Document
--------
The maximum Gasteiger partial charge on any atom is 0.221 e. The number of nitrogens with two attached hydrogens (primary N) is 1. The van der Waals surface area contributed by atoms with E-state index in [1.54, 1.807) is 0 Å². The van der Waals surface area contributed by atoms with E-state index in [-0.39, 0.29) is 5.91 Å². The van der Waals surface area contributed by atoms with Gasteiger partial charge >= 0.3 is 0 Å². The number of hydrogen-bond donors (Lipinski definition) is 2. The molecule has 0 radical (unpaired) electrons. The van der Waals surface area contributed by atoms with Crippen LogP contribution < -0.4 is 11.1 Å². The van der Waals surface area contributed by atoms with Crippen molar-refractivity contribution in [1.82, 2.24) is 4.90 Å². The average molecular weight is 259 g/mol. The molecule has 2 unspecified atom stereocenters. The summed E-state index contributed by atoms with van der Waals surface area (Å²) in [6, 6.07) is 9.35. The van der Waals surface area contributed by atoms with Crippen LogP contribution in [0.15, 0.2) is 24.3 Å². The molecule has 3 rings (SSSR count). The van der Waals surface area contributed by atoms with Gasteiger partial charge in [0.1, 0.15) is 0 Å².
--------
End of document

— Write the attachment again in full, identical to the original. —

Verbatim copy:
The maximum Gasteiger partial charge on any atom is 0.221 e. The number of nitrogens with two attached hydrogens (primary N) is 1. The van der Waals surface area contributed by atoms with E-state index in [1.54, 1.807) is 0 Å². The van der Waals surface area contributed by atoms with E-state index in [-0.39, 0.29) is 5.91 Å². The van der Waals surface area contributed by atoms with Gasteiger partial charge >= 0.3 is 0 Å². The number of hydrogen-bond donors (Lipinski definition) is 2. The molecule has 0 radical (unpaired) electrons. The van der Waals surface area contributed by atoms with Crippen LogP contribution < -0.4 is 11.1 Å². The van der Waals surface area contributed by atoms with Crippen molar-refractivity contribution in [1.82, 2.24) is 4.90 Å². The average molecular weight is 259 g/mol. The molecule has 2 unspecified atom stereocenters. The summed E-state index contributed by atoms with van der Waals surface area (Å²) in [6, 6.07) is 9.35. The van der Waals surface area contributed by atoms with Crippen LogP contribution in [0.15, 0.2) is 24.3 Å². The molecule has 3 rings (SSSR count). The van der Waals surface area contributed by atoms with Gasteiger partial charge in [0.1, 0.15) is 0 Å².